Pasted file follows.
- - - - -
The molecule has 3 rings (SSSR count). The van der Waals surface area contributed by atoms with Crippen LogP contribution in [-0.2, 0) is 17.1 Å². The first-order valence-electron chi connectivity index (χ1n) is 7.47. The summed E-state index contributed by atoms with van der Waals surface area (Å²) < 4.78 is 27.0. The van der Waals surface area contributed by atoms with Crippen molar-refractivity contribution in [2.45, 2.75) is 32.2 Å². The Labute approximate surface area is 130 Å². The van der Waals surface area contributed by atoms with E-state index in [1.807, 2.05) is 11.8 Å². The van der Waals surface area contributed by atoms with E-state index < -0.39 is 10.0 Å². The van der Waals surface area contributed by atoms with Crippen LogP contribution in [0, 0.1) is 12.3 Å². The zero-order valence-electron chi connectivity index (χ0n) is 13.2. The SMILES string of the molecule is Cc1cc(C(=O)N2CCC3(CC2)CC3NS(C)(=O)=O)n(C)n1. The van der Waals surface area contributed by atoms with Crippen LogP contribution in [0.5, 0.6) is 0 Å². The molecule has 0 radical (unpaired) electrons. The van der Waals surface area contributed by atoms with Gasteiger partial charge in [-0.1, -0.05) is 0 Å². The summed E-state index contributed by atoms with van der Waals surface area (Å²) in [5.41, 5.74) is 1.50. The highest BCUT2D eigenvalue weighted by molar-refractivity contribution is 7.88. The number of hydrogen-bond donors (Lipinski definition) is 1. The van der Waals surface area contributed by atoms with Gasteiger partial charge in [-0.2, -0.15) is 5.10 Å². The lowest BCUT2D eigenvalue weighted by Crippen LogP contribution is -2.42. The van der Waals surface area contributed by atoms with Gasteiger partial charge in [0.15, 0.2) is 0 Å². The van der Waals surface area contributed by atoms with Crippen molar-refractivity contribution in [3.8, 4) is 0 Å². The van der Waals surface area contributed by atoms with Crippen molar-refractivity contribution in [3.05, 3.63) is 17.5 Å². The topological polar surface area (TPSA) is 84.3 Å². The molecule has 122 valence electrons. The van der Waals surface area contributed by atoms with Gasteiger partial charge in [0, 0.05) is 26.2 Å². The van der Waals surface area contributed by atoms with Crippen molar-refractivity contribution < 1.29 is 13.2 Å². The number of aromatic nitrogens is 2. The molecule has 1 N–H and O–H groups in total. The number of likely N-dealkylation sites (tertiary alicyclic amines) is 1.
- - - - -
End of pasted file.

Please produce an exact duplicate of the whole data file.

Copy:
The molecule has 3 rings (SSSR count). The van der Waals surface area contributed by atoms with Crippen LogP contribution in [-0.2, 0) is 17.1 Å². The first-order valence-electron chi connectivity index (χ1n) is 7.47. The summed E-state index contributed by atoms with van der Waals surface area (Å²) < 4.78 is 27.0. The van der Waals surface area contributed by atoms with Crippen molar-refractivity contribution in [2.45, 2.75) is 32.2 Å². The Labute approximate surface area is 130 Å². The van der Waals surface area contributed by atoms with E-state index in [1.807, 2.05) is 11.8 Å². The van der Waals surface area contributed by atoms with E-state index < -0.39 is 10.0 Å². The van der Waals surface area contributed by atoms with Crippen LogP contribution in [0, 0.1) is 12.3 Å². The zero-order valence-electron chi connectivity index (χ0n) is 13.2. The SMILES string of the molecule is Cc1cc(C(=O)N2CCC3(CC2)CC3NS(C)(=O)=O)n(C)n1. The van der Waals surface area contributed by atoms with Crippen LogP contribution in [0.5, 0.6) is 0 Å². The molecule has 0 radical (unpaired) electrons. The van der Waals surface area contributed by atoms with Gasteiger partial charge in [-0.1, -0.05) is 0 Å². The summed E-state index contributed by atoms with van der Waals surface area (Å²) in [5.41, 5.74) is 1.50. The highest BCUT2D eigenvalue weighted by molar-refractivity contribution is 7.88. The number of hydrogen-bond donors (Lipinski definition) is 1. The van der Waals surface area contributed by atoms with Gasteiger partial charge in [-0.2, -0.15) is 5.10 Å². The lowest BCUT2D eigenvalue weighted by Crippen LogP contribution is -2.42. The van der Waals surface area contributed by atoms with Gasteiger partial charge in [0.15, 0.2) is 0 Å². The van der Waals surface area contributed by atoms with Crippen molar-refractivity contribution in [3.8, 4) is 0 Å². The van der Waals surface area contributed by atoms with Crippen molar-refractivity contribution in [3.05, 3.63) is 17.5 Å². The topological polar surface area (TPSA) is 84.3 Å². The molecule has 122 valence electrons. The van der Waals surface area contributed by atoms with Gasteiger partial charge in [0, 0.05) is 26.2 Å². The van der Waals surface area contributed by atoms with Crippen molar-refractivity contribution < 1.29 is 13.2 Å². The number of aromatic nitrogens is 2. The molecule has 1 N–H and O–H groups in total. The number of likely N-dealkylation sites (tertiary alicyclic amines) is 1.